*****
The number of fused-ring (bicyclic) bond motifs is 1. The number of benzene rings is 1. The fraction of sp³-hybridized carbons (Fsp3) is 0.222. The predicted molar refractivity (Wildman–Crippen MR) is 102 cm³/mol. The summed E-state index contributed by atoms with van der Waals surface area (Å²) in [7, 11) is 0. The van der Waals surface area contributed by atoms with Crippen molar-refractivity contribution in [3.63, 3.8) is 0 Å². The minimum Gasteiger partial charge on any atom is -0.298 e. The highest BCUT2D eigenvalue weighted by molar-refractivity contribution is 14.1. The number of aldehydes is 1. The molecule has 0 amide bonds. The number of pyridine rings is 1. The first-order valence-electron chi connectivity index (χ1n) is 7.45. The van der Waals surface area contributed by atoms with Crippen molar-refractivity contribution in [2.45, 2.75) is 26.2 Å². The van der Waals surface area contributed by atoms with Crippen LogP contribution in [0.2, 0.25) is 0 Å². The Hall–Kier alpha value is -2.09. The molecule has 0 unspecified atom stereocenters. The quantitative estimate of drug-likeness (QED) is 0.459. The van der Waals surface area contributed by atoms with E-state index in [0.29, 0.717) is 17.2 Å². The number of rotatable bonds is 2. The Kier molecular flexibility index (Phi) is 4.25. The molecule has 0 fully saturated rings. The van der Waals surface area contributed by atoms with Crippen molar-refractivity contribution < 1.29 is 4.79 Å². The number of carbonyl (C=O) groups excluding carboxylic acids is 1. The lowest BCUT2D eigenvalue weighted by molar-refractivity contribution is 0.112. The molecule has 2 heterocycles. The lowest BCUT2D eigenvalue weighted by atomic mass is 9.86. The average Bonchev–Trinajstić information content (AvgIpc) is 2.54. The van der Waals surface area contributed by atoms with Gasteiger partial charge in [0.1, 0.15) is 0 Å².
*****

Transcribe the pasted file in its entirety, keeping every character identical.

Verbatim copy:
The number of fused-ring (bicyclic) bond motifs is 1. The number of benzene rings is 1. The fraction of sp³-hybridized carbons (Fsp3) is 0.222. The predicted molar refractivity (Wildman–Crippen MR) is 102 cm³/mol. The summed E-state index contributed by atoms with van der Waals surface area (Å²) in [7, 11) is 0. The van der Waals surface area contributed by atoms with Crippen molar-refractivity contribution in [3.63, 3.8) is 0 Å². The minimum Gasteiger partial charge on any atom is -0.298 e. The highest BCUT2D eigenvalue weighted by molar-refractivity contribution is 14.1. The number of aldehydes is 1. The molecule has 0 amide bonds. The number of pyridine rings is 1. The first-order valence-electron chi connectivity index (χ1n) is 7.45. The van der Waals surface area contributed by atoms with Crippen molar-refractivity contribution in [2.45, 2.75) is 26.2 Å². The van der Waals surface area contributed by atoms with Crippen LogP contribution in [0.2, 0.25) is 0 Å². The Hall–Kier alpha value is -2.09. The molecule has 0 unspecified atom stereocenters. The quantitative estimate of drug-likeness (QED) is 0.459. The van der Waals surface area contributed by atoms with E-state index in [0.29, 0.717) is 17.2 Å². The number of rotatable bonds is 2. The Kier molecular flexibility index (Phi) is 4.25. The molecule has 0 fully saturated rings. The van der Waals surface area contributed by atoms with Crippen molar-refractivity contribution < 1.29 is 4.79 Å². The number of carbonyl (C=O) groups excluding carboxylic acids is 1. The lowest BCUT2D eigenvalue weighted by molar-refractivity contribution is 0.112. The molecule has 2 heterocycles. The lowest BCUT2D eigenvalue weighted by atomic mass is 9.86. The average Bonchev–Trinajstić information content (AvgIpc) is 2.54. The van der Waals surface area contributed by atoms with Gasteiger partial charge in [0.1, 0.15) is 0 Å².